Interestingly, ham has seen a jump in the last few days as well. Might have something to do with the fact that there are some big stories breaking. Or is it that people are getting more involved in the conversation? I hope that it is the latter.

I can sit here and moderate my comments and train Akismet to be able to better identify spam. But it must be worth their while to keep doing this despite the fact that most bloggers are doing the same. So really one of the best weapons is our readers!

If you notice that a blogger has missed some spam and it has ended up in the comments. Don’t click it! Leave the blogger a comment or email and let them know; so they can remove it. If no one clicks the damn stuff then there won’t be any point in spammers trying to post it. Only a fraction of it gets through, here: make that none. So all that effort for bugger all success, make no mistake they are making money (a lot of it!) and you the clicker are paying them!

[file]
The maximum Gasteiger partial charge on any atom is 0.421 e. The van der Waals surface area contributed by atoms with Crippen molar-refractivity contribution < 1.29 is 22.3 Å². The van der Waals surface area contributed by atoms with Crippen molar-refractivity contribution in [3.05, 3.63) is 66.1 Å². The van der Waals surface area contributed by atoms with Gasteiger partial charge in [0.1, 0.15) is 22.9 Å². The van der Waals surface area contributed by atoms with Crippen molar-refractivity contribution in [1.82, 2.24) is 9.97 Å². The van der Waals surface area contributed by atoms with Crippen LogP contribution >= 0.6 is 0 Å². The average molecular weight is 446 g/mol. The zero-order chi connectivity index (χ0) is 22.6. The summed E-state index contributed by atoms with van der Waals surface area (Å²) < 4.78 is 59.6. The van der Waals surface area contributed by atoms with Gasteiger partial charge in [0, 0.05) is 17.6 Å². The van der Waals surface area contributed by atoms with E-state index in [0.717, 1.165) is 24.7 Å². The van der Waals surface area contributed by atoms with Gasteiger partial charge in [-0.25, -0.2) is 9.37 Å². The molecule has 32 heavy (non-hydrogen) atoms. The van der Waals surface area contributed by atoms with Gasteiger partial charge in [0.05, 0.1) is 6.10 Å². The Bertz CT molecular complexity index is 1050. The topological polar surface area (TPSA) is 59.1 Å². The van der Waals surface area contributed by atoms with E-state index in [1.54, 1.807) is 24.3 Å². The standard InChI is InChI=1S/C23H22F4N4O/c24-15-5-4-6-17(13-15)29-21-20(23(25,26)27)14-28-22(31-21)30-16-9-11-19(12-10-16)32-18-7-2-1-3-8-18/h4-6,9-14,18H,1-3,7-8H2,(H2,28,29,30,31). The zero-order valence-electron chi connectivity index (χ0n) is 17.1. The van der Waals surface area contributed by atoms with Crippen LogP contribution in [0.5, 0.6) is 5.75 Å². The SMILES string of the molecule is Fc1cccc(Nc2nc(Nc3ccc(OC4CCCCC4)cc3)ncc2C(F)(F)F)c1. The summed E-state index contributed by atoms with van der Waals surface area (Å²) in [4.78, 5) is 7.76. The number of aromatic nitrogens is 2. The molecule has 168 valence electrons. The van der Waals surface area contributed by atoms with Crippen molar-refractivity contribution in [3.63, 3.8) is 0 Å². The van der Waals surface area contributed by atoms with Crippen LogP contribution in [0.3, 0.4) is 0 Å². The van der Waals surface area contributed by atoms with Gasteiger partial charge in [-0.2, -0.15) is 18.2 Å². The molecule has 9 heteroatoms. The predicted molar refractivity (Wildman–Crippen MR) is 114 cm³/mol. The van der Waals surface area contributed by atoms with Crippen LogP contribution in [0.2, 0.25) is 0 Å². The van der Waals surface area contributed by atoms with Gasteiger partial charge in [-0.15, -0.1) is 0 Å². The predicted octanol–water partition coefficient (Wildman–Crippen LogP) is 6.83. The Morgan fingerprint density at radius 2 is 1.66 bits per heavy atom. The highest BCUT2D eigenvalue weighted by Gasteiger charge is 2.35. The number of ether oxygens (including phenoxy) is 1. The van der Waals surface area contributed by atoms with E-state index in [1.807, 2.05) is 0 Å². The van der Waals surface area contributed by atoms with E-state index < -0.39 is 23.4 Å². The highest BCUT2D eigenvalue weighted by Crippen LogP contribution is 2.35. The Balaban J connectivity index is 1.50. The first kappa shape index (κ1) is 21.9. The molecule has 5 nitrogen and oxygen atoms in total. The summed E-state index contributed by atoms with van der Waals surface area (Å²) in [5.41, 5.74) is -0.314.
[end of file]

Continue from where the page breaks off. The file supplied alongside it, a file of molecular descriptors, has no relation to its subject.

Akismet is a great service and it 99% effective, check out the stats for it. But not perfect, I don’t think one thing on it’s own ever will be. Just do us all a favor: if you are looking for porn, Google it and don’t click comment spam. Thanks.

Search Engine Optimisation: Beginners Guide

Search Engine Optimisation or SEO for short is complicated stuff but this is a great place to start. Webmasters in particular are interested in this fine art. In short it is optimising your content on your site for indexing by search engines. That means that your site or blog is returned with search results for a given topic. You want that it is a good thing. How high up in the search you are is another. The quest is to be the number one result. That drives traffic and for businesses money. So it is important.